In terms of scientific impact, our hope is that the improved higher-order SMT and λ-superposition calculi will substantially advance the art of higher-order automation and help reorient research in automated reasoning towards the needs of end users, whether computer scientists or mathematicians. Our tools will outlive the project, serving end users and continuing to be useful for future research. At the societal level, the project will herald a future in which automatic provers and proof assistants are routinely deployed in tandem to verify critical computing infrastructure and to formalize research in computer science and mathematics, thereby leading to more trustworthy software and science.

Context and state of the art (anno 2023)

Theorem proving software has been around for a long time, starting with the Logic Theorist in 1955. Automatic theorem provers and interactive proof assistants are used in industry to verify hardware (e.g., by AMD, Centaur Technologies, Intel) and software (e.g., by Airbus, Amazon, Apple, Facebook, Google, Microsoft), but compared with other branches of computer science, the impact of theorem proving on science and industry remains limited.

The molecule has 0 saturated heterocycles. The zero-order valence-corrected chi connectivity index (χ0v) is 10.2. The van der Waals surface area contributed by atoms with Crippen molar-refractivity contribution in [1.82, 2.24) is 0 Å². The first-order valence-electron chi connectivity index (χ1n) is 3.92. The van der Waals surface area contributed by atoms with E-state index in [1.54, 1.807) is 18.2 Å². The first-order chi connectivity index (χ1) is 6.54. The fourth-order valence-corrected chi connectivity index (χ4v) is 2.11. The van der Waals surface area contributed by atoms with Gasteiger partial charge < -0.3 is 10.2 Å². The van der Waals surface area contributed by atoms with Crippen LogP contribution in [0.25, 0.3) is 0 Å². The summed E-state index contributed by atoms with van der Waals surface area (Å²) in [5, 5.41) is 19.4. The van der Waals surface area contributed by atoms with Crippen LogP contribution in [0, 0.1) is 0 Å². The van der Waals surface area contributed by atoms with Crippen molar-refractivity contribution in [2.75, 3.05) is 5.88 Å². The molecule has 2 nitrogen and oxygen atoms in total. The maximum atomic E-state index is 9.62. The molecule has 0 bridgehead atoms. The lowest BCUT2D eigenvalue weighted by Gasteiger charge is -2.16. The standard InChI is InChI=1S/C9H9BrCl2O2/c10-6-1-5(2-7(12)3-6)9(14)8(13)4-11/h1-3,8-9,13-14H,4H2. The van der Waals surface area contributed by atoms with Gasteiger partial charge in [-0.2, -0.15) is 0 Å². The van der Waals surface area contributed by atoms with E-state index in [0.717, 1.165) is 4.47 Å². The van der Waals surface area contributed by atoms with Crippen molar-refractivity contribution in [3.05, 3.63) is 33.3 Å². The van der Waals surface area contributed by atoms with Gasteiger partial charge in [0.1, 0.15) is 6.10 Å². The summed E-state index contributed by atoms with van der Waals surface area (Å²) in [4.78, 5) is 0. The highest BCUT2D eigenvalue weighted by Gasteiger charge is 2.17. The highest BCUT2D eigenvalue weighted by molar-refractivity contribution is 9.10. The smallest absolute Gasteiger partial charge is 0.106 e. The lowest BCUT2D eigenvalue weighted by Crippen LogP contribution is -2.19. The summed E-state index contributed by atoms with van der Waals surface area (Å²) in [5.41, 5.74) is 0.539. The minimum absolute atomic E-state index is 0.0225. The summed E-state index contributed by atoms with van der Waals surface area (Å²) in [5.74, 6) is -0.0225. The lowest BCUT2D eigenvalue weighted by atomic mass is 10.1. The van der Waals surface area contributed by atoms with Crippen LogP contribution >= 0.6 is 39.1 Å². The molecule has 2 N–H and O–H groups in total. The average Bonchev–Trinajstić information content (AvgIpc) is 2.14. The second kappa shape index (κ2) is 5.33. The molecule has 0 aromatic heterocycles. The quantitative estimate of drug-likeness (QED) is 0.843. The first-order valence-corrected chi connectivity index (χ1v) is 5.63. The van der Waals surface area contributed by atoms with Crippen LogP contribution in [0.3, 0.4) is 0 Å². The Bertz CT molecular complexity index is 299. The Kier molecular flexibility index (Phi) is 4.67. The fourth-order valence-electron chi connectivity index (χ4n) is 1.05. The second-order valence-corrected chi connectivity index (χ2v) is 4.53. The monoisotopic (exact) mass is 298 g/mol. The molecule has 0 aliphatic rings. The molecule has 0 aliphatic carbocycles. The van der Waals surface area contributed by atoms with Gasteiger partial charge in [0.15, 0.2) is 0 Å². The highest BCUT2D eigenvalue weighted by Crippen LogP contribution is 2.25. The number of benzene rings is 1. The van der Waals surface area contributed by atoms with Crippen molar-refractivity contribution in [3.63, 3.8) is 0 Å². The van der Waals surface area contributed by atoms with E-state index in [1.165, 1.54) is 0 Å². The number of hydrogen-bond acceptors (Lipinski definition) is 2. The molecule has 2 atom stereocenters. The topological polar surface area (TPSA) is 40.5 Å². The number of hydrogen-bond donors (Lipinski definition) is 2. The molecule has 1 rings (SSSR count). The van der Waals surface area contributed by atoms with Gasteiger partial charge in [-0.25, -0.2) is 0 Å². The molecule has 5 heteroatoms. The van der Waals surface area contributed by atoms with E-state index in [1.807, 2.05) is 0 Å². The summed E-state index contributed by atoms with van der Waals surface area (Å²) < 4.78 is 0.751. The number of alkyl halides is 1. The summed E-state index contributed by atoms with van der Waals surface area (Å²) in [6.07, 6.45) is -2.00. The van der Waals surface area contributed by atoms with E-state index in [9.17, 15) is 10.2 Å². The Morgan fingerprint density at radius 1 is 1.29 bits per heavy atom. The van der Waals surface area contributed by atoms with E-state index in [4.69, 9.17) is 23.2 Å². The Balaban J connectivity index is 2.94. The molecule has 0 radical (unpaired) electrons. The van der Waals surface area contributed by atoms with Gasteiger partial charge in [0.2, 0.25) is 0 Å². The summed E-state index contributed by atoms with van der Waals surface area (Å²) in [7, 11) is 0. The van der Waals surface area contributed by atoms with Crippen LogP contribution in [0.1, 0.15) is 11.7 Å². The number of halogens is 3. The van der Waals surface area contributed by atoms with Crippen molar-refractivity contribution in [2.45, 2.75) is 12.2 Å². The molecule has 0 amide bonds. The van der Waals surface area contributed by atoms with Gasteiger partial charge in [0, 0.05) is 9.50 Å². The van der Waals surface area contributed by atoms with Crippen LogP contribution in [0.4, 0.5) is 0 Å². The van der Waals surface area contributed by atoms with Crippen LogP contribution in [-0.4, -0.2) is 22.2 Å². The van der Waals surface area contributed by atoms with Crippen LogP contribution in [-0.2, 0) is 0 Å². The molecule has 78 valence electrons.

A few examples of software verified using theorem provers are the optimizing C compiler CompCert, the operating system kernels CertiKOS and seL4, the conference management system CoCon, and the SAT (satisfiability) solver IsaSAT. But despite having been carried out using Coq and Isabelle, two modern proof assistants, these efforts were very time consuming. For example, verifying less than 10 000 lines of code took the seL4 team around 20 person-years, and the pure mathematicians who have embraced the Lean proof assistant, notably Kevin Buzzard, report that formally verifying a single “obvious” step can take an arbitrarily long time. To most potential users, the tools are not yet cost-effective.